Leon Joore of the Natural Fiber Application Center (together with BioBase4SME organizer of Natural Fibertastic) gave a lecture on natural fibers and the challenge that their use entails. A natural fiber can absorb moisture, swell and therefore cause hairline cracks in composite. A natural fiber is also not always compatible with all (bio)polymers. The presence of cellulose sugars influences the curing of the polymer. Moreover, natural fibers generally have a large variation in length, thickness, space between the fibers and wall thickness. Seasons also affect quality. In addition, not all plants from one family have the same properties. According to Cor van Oers of Delphy, there is a lot of talk about the value of mowed roadside grass, but it is by no means always clear which species it is: ‘There are 6,000 types of grass and you do not know in advance what properties the fiber will have.’
Another challenge is scaling up the processing of biomass. According to Geert van Boekel from Newfoss, which already processes 40,000 tons of various types of biomass into components and fibers every year, requires machines, money and partners. Esther Stappper, biobased building and infra specialist at Biobased Delta, pointed out that upscaling in this phase of the biobased transition mainly requires a ‘warm’ cooperation, instead of a purchase-sale relationship, since the performance of materials over the years is not always clear at the outset.
Natural Fibertastic was the stage for the national Community of Practice TCO of the Netherlands Enterprise Agency (RVO.nl). The starting point of this community is that circular biobased materials have unique value in the products in which they are used. “Let us focus on this special property in terms of TCO (Total Cost of Ownership) or the added value, “said Stapper. “It is necessary to continue to monitor biobased materials for a longer period. Sometimes this also yields positive insights, such as the discovery of ‘hidden’ noise-reducing properties of bio-asphalt.” “Take the time to learn from each other,” was also the message from Annika Trignol (sustainability coordinator at Boskalis). As a contractor, this company increasingly tests biobased materials in infrastructure projects, together with suppliers.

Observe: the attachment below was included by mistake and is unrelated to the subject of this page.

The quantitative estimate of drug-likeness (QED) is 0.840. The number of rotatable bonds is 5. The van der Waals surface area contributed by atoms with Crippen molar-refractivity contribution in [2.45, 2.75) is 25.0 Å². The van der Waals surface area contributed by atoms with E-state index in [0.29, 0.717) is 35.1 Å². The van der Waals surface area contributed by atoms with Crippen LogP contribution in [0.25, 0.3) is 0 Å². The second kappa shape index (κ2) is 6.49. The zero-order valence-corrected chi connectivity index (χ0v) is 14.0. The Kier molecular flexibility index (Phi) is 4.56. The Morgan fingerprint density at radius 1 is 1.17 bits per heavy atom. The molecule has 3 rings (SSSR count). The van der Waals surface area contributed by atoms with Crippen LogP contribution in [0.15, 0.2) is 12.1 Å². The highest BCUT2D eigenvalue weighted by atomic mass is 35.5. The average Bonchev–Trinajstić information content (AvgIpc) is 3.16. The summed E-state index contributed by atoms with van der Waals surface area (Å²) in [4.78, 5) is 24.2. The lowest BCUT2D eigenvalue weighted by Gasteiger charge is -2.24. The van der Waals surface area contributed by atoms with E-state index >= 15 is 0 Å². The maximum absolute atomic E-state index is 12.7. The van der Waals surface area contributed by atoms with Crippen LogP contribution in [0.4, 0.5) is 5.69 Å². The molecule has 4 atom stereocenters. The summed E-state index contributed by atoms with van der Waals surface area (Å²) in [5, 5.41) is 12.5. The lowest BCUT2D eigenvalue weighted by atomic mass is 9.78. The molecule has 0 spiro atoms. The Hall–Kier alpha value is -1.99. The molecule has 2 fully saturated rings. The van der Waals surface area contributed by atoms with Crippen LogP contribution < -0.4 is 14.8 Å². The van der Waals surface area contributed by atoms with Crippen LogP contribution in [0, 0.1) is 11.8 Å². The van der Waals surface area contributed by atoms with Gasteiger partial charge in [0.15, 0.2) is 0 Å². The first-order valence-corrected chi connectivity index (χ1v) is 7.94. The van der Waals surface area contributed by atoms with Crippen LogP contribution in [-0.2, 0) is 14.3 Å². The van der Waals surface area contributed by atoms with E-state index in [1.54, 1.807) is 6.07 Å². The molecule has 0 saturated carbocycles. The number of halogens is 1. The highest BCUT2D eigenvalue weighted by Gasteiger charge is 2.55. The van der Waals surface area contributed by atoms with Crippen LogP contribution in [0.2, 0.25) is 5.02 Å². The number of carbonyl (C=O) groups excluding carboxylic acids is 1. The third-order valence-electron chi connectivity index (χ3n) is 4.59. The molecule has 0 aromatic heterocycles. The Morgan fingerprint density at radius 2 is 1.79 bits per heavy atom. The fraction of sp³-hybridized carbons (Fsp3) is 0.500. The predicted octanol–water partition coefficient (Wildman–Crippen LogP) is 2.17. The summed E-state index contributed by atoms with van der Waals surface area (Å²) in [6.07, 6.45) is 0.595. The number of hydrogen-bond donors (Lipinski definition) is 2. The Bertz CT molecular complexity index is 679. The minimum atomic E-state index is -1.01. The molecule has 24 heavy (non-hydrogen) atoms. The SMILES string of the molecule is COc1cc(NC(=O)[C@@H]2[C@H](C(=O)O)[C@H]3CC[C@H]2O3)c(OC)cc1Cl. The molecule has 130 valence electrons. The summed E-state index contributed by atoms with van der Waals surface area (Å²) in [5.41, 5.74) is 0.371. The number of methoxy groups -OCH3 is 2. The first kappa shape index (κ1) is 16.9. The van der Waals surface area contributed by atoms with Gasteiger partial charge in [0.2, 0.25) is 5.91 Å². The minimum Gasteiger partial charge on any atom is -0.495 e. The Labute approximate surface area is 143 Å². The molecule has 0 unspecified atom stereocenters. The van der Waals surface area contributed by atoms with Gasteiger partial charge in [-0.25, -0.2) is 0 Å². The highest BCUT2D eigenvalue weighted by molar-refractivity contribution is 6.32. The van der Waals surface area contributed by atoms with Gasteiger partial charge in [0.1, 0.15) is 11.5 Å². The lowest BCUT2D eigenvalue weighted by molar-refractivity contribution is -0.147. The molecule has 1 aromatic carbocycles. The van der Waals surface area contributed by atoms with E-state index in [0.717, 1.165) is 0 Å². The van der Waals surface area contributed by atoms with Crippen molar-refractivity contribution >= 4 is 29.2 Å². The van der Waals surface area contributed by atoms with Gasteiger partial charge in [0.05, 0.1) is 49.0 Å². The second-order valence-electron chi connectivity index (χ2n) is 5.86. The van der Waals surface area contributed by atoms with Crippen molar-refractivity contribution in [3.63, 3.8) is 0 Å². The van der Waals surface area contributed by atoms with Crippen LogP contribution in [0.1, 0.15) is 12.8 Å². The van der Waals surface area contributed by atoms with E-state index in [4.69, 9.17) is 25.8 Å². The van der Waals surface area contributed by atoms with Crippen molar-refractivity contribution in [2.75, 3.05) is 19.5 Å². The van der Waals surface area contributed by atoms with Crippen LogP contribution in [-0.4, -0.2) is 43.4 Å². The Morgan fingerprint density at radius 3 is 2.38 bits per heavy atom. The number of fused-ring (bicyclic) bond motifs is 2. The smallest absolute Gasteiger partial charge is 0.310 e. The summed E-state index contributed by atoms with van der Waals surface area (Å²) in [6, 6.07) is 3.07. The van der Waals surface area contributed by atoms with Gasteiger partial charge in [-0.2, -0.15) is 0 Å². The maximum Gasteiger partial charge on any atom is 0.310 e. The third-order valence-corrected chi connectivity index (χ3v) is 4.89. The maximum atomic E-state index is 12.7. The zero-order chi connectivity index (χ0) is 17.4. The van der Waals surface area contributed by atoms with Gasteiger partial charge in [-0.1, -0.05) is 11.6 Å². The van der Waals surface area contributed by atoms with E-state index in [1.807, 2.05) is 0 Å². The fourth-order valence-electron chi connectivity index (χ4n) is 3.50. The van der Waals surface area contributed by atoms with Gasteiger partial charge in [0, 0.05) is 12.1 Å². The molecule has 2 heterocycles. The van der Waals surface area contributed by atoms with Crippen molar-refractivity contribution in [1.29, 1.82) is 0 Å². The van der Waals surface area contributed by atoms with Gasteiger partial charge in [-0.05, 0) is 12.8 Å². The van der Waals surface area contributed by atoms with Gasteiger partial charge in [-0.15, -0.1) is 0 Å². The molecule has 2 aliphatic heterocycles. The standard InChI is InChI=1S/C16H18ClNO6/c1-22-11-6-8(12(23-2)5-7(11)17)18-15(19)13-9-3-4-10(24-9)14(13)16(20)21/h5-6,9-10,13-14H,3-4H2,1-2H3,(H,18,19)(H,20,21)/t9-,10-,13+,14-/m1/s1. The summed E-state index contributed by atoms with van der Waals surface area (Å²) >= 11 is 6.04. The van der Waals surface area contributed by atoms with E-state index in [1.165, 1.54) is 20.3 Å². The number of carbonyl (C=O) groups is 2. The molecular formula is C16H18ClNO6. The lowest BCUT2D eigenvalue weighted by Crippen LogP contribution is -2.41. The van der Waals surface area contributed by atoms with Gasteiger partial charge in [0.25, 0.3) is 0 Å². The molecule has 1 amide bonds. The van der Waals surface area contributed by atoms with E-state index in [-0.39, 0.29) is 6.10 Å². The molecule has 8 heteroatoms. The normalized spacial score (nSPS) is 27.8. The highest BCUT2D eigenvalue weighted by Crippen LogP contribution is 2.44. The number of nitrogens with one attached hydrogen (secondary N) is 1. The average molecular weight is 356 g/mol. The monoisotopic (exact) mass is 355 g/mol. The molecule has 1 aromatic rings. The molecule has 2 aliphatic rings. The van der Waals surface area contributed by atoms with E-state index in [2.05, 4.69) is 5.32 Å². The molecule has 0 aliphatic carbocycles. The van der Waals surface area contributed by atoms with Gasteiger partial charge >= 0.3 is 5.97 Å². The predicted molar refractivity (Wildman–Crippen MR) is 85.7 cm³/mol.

Application centers in the field of biobased (polymer)chemistry and materials also play an important role in the development of real applications for biobased innovations. They not only supply machines, but also know-how, Roel Koevoets of REWIN told. In West Brabant, for example, there are six of those centers alone: the Natural Fiber Application Center, the Biopolymer Application Center (BAC), the Color Application Center, the Biobased Innovation Garden (De Rusthoeve), the Princentuin and the Biorizon Lignin Application Center.
The program further included presentations by Wridzer Bakker (Plantics, winner of the Natural Fibertastic Award 2018), Jan Schrama (director of Poly Products, about large-scale fiber-reinforced 3D printing) and a number of start-ups who are competing for this year’s NFT Award: Martijn Vinke of EverUse (circular insulation plates of paper), Iris van Houten of Iris Muriel (a folding wooden ‘power nap’ sofa), Gerard Paanakker from ECOR (Niaga Ecor Panels, insulation panels from pure cellulose fiber, in collaboration with DSM Niaga) and Arjan of NewspaperWood (veneer from compressed old newspapers). The jury chose ECOR as the winner of the Natural Fibertastic Award 2019.
This article was created in collaboration with Biobased Delta.